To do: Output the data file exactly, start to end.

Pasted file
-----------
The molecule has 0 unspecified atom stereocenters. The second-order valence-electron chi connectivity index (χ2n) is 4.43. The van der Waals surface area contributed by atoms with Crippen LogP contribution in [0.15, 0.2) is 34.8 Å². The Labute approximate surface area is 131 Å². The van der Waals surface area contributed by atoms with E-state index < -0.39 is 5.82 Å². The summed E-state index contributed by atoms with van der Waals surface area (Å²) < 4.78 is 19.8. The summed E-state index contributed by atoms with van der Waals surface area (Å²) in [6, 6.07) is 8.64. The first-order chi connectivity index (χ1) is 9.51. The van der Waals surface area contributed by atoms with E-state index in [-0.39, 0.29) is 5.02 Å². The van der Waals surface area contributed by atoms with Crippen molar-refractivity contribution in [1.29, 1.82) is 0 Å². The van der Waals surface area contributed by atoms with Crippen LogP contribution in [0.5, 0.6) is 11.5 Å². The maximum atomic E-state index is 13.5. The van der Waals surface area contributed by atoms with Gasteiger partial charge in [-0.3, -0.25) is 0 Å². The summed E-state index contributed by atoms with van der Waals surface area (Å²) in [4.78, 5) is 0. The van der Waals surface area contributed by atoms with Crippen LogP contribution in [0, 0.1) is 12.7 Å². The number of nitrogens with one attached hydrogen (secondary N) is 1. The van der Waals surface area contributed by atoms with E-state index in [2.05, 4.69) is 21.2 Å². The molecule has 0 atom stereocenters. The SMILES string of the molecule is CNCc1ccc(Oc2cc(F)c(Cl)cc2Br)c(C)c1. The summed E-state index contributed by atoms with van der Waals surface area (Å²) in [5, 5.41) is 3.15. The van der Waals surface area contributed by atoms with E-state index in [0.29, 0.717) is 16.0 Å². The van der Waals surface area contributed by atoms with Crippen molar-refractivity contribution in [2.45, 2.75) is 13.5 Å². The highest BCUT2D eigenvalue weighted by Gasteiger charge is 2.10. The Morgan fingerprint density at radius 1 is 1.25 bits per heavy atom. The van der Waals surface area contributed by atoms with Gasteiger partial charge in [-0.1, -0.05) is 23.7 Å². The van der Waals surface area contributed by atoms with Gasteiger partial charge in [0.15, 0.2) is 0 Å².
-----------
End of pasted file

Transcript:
The molecule has 0 unspecified atom stereocenters. The second-order valence-electron chi connectivity index (χ2n) is 4.43. The van der Waals surface area contributed by atoms with Crippen LogP contribution in [0.15, 0.2) is 34.8 Å². The Labute approximate surface area is 131 Å². The van der Waals surface area contributed by atoms with E-state index < -0.39 is 5.82 Å². The summed E-state index contributed by atoms with van der Waals surface area (Å²) < 4.78 is 19.8. The summed E-state index contributed by atoms with van der Waals surface area (Å²) in [6, 6.07) is 8.64. The first-order chi connectivity index (χ1) is 9.51. The van der Waals surface area contributed by atoms with E-state index in [-0.39, 0.29) is 5.02 Å². The van der Waals surface area contributed by atoms with Crippen molar-refractivity contribution in [1.29, 1.82) is 0 Å². The van der Waals surface area contributed by atoms with Crippen LogP contribution in [0.5, 0.6) is 11.5 Å². The maximum atomic E-state index is 13.5. The van der Waals surface area contributed by atoms with Gasteiger partial charge in [-0.3, -0.25) is 0 Å². The summed E-state index contributed by atoms with van der Waals surface area (Å²) in [4.78, 5) is 0. The van der Waals surface area contributed by atoms with Crippen LogP contribution in [0, 0.1) is 12.7 Å². The number of nitrogens with one attached hydrogen (secondary N) is 1. The van der Waals surface area contributed by atoms with E-state index in [2.05, 4.69) is 21.2 Å². The molecule has 0 atom stereocenters. The SMILES string of the molecule is CNCc1ccc(Oc2cc(F)c(Cl)cc2Br)c(C)c1. The summed E-state index contributed by atoms with van der Waals surface area (Å²) in [5, 5.41) is 3.15. The van der Waals surface area contributed by atoms with E-state index in [0.29, 0.717) is 16.0 Å². The van der Waals surface area contributed by atoms with Crippen molar-refractivity contribution in [2.45, 2.75) is 13.5 Å². The highest BCUT2D eigenvalue weighted by Gasteiger charge is 2.10. The Morgan fingerprint density at radius 1 is 1.25 bits per heavy atom. The van der Waals surface area contributed by atoms with Gasteiger partial charge in [-0.1, -0.05) is 23.7 Å². The van der Waals surface area contributed by atoms with Gasteiger partial charge in [0.15, 0.2) is 0 Å².